Catch It at the Comic Shop March 28, 2018

Welcome to Catch it at the Comic Shop, where the Panel Patter team looks at what's coming out at your favorite store or digital device this week. Each one of us that participates picks up to five items due out this week, with a little bit about why we like them. (NOTE: We use solicitation material for this, so if we miss creators, please talk to your publisher!) Sometimes we might only have a few items to share, other weeks, keeping it to five will make for hard choices. Here's what the team wanted to highlight this week...

Rob's Picks:

Goosebumps Download and Die! by Jen Vaughn, Michelle Wong, Triona Tree Farrell, and Christa Miesner, published by IDW
Rob's back on their IDW licensed comic kick, having been revamped by IDW's excellent panel at ECCC. This one helps by being written by Panel Pal Jen Vaughn, who updates an older Goosebumps story by giving it the cell phone game treatment, which is a really cool idea. A trio of girls dealing with growing up find out that sometimes gifts are better left unopened. I don't really know the Goosebumps world--believe it or not, I never read a single one growing up!--but I do know good creepy, all-ages horror, and Jen plots it well. Wong and Farrell's art does a great job of taking a really talk-heavy set-up issue and keep it varied. I can't wait to see what they do now that things are ramping up!

Breathless #1 by Pat Shand, Renzo Rodriguez, Mara Jayne Carpenter, and Jim Campbell, published by Black Mask
Scout is your average medical researcher, looking into captured and killed crypids, as one does. She also has asthma and a somewhat flighty assistant. When Scout's medical condition creates a workplace accident, it could change the pharmaceutical landscape forever. If anyone's left alive to tell the tale, that is! This mixture of a real-world issue--the way drugs are manipulated for profit--mixed with some good blood and guts work from Rodriguez and Carpenter looks to be yet another great series from Black Mask. I'm really impressed with their willingness to tackle social issues within their comics, not all of which are awesome, but this one looks good. Go get it!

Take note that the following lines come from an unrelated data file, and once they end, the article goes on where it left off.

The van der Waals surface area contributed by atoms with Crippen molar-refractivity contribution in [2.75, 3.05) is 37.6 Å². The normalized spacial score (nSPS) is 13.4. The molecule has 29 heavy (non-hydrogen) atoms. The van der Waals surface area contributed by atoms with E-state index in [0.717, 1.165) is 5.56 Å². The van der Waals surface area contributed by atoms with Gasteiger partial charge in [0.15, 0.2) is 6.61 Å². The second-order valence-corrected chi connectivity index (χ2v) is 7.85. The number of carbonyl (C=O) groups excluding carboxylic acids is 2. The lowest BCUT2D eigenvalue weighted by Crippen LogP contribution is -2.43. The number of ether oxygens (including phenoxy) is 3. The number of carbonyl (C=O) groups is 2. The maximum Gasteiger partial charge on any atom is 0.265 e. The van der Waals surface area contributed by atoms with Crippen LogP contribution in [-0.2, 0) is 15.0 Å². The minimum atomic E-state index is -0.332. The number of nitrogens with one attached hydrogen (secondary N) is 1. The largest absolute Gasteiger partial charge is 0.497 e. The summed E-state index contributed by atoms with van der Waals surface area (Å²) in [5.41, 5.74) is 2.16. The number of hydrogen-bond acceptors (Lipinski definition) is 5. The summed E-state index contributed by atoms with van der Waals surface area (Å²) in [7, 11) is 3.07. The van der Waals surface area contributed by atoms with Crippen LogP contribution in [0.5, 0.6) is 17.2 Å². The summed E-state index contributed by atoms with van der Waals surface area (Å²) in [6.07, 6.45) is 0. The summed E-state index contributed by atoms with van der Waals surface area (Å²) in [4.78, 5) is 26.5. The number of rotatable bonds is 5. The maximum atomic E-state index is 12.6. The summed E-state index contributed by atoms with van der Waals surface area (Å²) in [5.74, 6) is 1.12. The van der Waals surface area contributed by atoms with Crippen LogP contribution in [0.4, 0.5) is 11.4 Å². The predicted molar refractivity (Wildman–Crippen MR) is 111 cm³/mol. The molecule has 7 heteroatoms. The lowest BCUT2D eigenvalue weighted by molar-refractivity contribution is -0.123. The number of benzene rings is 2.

Shadowman #1 by Andy Diggle, Stephen Segovia, Ulises Arreloa, and Simon Bowland, published by Valiant
Shadowman wasn't one of the comics I followed closely when it first launched with Valiant, but I dig Punk Mambo, so I'm a little familiar with the set-up. I might have passed on this, but it's Andy Diggle, whose Losers series is still one of my all-time favorites, so I gave it a shot. It's not a perfect comic--it feels like Shadowman should just be left to rot, but Constantine-like, people keep trying to help him--but Diggle handles the mystical horror aspects well, and the idea that he's possessed by a loa who is an outcast from the rest is intriguing. I especially want to call out Arreloa's coloring, which does such a great job of making things look mystical. I'm intrigued by where this one's going.

James' Picks:

Saga #50 by Brian K. Vaughan and Fiona Staples, published by Image Comics